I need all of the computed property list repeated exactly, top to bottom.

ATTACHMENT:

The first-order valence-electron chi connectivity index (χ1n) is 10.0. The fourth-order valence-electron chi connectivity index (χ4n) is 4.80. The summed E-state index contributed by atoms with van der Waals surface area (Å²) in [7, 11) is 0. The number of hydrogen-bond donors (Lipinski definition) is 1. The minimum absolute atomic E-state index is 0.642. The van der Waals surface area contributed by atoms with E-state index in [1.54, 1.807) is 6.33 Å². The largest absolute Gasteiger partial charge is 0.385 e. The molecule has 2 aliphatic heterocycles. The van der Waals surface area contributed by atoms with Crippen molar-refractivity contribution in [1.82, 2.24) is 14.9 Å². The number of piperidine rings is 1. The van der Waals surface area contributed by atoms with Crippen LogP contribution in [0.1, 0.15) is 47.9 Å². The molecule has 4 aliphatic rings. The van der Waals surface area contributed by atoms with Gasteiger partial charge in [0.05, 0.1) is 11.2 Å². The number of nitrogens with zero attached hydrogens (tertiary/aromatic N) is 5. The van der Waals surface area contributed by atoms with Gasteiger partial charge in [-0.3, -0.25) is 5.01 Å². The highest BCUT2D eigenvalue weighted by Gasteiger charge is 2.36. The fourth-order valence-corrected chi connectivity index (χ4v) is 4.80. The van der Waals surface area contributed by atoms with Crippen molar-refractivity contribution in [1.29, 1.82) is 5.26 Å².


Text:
The first-order valence-electron chi connectivity index (χ1n) is 10.0. The fourth-order valence-electron chi connectivity index (χ4n) is 4.80. The summed E-state index contributed by atoms with van der Waals surface area (Å²) in [7, 11) is 0. The number of hydrogen-bond donors (Lipinski definition) is 1. The minimum absolute atomic E-state index is 0.642. The van der Waals surface area contributed by atoms with E-state index in [1.54, 1.807) is 6.33 Å². The largest absolute Gasteiger partial charge is 0.385 e. The molecule has 2 aliphatic heterocycles. The van der Waals surface area contributed by atoms with Crippen molar-refractivity contribution in [1.82, 2.24) is 14.9 Å². The number of piperidine rings is 1. The van der Waals surface area contributed by atoms with Crippen LogP contribution in [0.1, 0.15) is 47.9 Å². The molecule has 4 aliphatic rings. The van der Waals surface area contributed by atoms with Gasteiger partial charge in [0.05, 0.1) is 11.2 Å². The number of nitrogens with zero attached hydrogens (tertiary/aromatic N) is 5. The van der Waals surface area contributed by atoms with Gasteiger partial charge in [-0.3, -0.25) is 5.01 Å². The highest BCUT2D eigenvalue weighted by Gasteiger charge is 2.36. The fourth-order valence-corrected chi connectivity index (χ4v) is 4.80. The van der Waals surface area contributed by atoms with Crippen molar-refractivity contribution in [1.29, 1.82) is 5.26 Å².